On March 8, China launched its domestic vaccine passport, which shows a Chinese citizen’s vaccination status and virus test results via a program on Chinese social media platform WeChat.
The following day on March 9, China urged the World Health Organization (WHO) to allow Beijing to build and run a global database for “vaccine passports”, prompting fears over privacy and expansion of government surveillance. The WeChat program and other Chinese smartphone apps include an encrypted QR code that allows authorities to obtain a traveler’s health information. The apps track a user’s location and produces a color code of green, yellow or red to indicate the likelihood of their having the virus, and whether or not the person can walk around freely. These “QR health codes” are already required to gain entry to domestic transport and many public spaces in China.
However, according to a New York Times article, using software to dictate quarantines and send personal data to police may set a dangerous precedent for automated social control, and further erodes the thin line separating China’s tech titans from the Chinese Communist Party.
Nonetheless, China’s state media Global Times made a case for Beijing’s control over a global “vaccine passport” system, citing its experience with a health code system, ability to build an international platform within one week, in time for the Tokyo Olympic Games scheduled between July 23 and August 8. China also has experience of an impressive domestic surveillance system, to boot, with over 626 million CCTV cameras for its 1.4 billion population.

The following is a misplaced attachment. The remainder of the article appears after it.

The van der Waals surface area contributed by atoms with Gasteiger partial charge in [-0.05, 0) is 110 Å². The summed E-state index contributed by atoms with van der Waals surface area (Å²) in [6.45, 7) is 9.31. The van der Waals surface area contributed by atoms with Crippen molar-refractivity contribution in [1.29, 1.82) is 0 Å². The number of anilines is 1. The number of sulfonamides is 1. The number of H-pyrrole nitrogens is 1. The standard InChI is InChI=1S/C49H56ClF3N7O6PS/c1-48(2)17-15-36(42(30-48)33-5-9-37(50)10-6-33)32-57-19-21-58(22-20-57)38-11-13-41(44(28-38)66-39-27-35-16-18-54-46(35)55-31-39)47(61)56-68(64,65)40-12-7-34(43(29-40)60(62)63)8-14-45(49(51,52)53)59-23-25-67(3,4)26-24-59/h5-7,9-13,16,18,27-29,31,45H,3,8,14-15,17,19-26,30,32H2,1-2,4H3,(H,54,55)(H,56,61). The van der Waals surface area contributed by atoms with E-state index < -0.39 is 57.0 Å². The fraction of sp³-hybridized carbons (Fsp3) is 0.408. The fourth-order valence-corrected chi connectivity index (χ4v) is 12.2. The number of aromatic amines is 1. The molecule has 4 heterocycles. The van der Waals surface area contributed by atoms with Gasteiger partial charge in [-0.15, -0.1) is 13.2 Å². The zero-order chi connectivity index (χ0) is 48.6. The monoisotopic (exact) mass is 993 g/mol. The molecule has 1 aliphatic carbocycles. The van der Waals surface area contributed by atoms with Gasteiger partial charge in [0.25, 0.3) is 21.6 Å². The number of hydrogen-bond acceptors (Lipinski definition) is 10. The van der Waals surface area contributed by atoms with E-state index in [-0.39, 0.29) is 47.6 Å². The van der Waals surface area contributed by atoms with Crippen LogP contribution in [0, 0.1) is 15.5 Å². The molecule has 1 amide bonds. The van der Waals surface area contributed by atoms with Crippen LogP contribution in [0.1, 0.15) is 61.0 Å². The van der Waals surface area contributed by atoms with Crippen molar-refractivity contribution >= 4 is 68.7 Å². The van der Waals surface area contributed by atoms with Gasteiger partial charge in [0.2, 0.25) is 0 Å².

Presently the problem with China’s health code system is lack of interoperability with other countries, and as such Beijing needs the WHO to internationalize Chinese standards. According to the Global Times article, Chinese public health authorities have already been studying the issue, and are concerned “whether different countries would accept the mutual recognition [of health code] remains a major issue considering that the anti-epidemic prevention measures are different with no unified evaluation and standards.”